Science Questions and Answers

Start Your Free Trial

What are radioactive elements?

Expert Answers info

Lupe Tanner, Ph.D. eNotes educator | Certified Educator

briefcaseCollege Professor

bookPh.D. from Oregon State University


calendarEducator since 2015

write3,394 answers

starTop subjects are Science, Math, and Business

In the simplest terms, elements with unstable nucleus are known as radioactive elements. All the elements with an atomic number of more than 83 are radioactive elements. It also means that they do not possess any stable isotope. Some examples of radioactive elements are uranium, polonium, radon, radium, etc. There could also be some elements that may have some stable and some unstable isotopes. All the unstable isotopes will also undergo radioactive decay and are known as radioactive isotopes. For example, Carbon-14 is a radioactive isotope of the element carbon.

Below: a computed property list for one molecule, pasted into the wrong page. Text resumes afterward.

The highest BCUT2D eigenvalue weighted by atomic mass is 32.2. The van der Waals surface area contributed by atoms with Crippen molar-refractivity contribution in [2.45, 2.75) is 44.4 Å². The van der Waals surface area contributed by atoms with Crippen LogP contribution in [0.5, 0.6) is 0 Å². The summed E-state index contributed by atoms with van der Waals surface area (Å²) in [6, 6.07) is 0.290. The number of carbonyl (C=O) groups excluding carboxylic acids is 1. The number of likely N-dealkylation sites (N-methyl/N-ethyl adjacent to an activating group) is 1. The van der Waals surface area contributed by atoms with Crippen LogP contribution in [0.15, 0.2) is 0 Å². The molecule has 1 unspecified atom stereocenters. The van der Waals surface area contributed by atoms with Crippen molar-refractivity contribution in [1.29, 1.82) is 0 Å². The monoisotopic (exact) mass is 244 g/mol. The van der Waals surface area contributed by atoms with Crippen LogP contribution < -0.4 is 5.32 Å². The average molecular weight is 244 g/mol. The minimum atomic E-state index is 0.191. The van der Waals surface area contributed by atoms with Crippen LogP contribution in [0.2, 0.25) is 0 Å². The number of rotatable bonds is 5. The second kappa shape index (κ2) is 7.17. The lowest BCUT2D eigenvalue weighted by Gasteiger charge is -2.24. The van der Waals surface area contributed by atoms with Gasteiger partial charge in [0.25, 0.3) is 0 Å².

An unstable nucleus will undergo decay and become stable. In the process of decay, it may emit any of the alpha, beta or gamma radiations. Half life is a useful concept associated with radioactive elements and isotopes. It is the time needed for a radioactive material to decay to 50% of its original value.

check Approved by eNotes Editorial